Dr. Faustus Plot Summary
The Chorus introduces the story of Faustus, born to lowly parents in Rhodes, going off to study at Wittenberg while staying with a kinsman. Faustus is gifted in divinity, but his self-conceit leads him to consider necromancy.
Faustus sits in his study, analyzing different academic disciplines. He concludes that although divinity is the subject that is best, it does not satisfy him. He would rather pursue black magic so that he can be his own god. He orders his servant, Wagner, to get his friends Valdes and Cornelius, who are known to be practitioners of magic. Before they come, the Good Angel and the Evil Angel appear. Although Faustus is not aware of their presence, the Good Angel tries to discourage him, while the Evil Angel urges him to go forward. Valdes and Cornelius come and they offer to teach him the basics of magic.
Through magic, Faustus conjures up the devil, Mephistophilis. Because Faustus has blasphemed against God in his incantations, Mephistophilis has come to see if he can claim Faustus' soul. Faustus makes a deal with Mephistophilis, agreeing to give his soul in exchange for twenty-four years of the devil's service. Mephistophilis goes to get approval of the deal from Lucifer, the Prince of the devils. Lucifer demands that Faustus write the deed with his own blood. When Faustus is done writing the deed, an inscription on his arm reads, "Man, fly!" Faustus wonders if this is a sign from God. But Mephistophilis quickly distracts him with riches and entertainment.
Faustus' first request is to ask Mephistophilis about the nature of hell. Although Mephistophilis explains how he and the other devils are condemned to hell forever, Faustus refuses to believe that hell exists; at least, he thinks hell is not so bad. Faustus then asks for a wife, as well as books on magic, books on the motions of stars and planets and of plants and animals.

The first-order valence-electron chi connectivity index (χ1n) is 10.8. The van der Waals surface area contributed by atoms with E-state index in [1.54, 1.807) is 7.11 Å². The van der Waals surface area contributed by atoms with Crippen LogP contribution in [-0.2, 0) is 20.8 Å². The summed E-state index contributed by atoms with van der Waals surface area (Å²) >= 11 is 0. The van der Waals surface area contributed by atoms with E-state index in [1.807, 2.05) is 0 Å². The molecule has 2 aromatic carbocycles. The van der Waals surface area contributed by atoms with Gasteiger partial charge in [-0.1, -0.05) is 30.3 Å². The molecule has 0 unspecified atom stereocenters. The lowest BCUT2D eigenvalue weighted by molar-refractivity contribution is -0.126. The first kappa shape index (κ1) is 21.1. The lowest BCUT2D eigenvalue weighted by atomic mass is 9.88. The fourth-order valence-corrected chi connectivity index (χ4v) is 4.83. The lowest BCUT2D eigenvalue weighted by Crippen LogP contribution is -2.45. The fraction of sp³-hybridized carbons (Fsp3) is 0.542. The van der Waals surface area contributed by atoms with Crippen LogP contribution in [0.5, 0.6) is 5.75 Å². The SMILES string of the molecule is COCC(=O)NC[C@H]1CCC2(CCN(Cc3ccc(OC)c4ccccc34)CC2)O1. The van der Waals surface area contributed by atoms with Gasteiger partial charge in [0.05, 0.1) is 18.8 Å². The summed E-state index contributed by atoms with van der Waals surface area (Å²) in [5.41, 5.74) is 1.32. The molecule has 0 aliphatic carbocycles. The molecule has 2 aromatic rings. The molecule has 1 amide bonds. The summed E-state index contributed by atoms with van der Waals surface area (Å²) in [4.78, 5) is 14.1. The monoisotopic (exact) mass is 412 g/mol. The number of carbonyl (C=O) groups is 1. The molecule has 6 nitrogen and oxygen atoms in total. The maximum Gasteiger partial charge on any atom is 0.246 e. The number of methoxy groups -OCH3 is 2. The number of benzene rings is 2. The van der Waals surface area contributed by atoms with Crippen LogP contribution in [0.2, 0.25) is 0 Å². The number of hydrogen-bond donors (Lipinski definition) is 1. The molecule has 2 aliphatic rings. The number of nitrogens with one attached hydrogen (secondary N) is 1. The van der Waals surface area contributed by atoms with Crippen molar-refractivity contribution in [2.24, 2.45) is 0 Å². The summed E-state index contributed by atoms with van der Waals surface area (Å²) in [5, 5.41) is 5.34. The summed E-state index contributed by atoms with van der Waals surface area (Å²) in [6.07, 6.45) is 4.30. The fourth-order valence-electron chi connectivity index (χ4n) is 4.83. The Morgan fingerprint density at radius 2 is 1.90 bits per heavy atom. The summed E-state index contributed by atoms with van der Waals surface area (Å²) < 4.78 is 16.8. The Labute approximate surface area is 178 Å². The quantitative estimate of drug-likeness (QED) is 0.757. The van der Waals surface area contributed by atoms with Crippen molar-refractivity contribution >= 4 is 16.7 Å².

Faustus begins to waver in his decision and wishes to repent. When he calls on the name of Christ, Lucifer and Belzebub come with Mephistophilis to visit him. Lucifer diverts Faustus' mind by entertaining him with a display of the Seven Deadly Sins.
Wagner narrates how Faustus has traveled the world over. Faustus makes his way to Rome to visit the Pope's chambers. Faustus and Mephistophilis play a practical joke on the Pope. The Chorus then narrates how Faustus' fame spread, reaching even the ears of the German Emperor, Carolus the Fifth. Faustus visits the Emperor's court where he impresses the Emperor by making Alexander the Great and his Paramour appear. He also spites a skeptical knight by giving him horns on his head. Faustus' other exploits include leaving a Horse-Courser on the short end of a deal, producing grapes in winter in front of the Duke and Duchess of Vanholt, and making Helen of Troy appear before a group of wide-eyed scholar friends.
When the twenty-four years are almost up, an Old Man appears and tells Faustus to repent before God before it is too late. In despair, Faustus almost repents, but Mephistophilis reminds him of his vow. Faustus reaffirms his deal with Lucifer. His last request to Mephistophilis is to have Helen of Troy as his lover.
Before the group of his scholar friends, Faustus confesses to have made a deal with Lucifer. His friends urge him to repent before God, but Faustus finds his heart too hardened to repent. Midnight comes and the twenty-four year period comes to an end. Devils come to take Faustus away.
The Chorus ends the story by stating that Faustus went to hell because he desired more than what God permits for a man.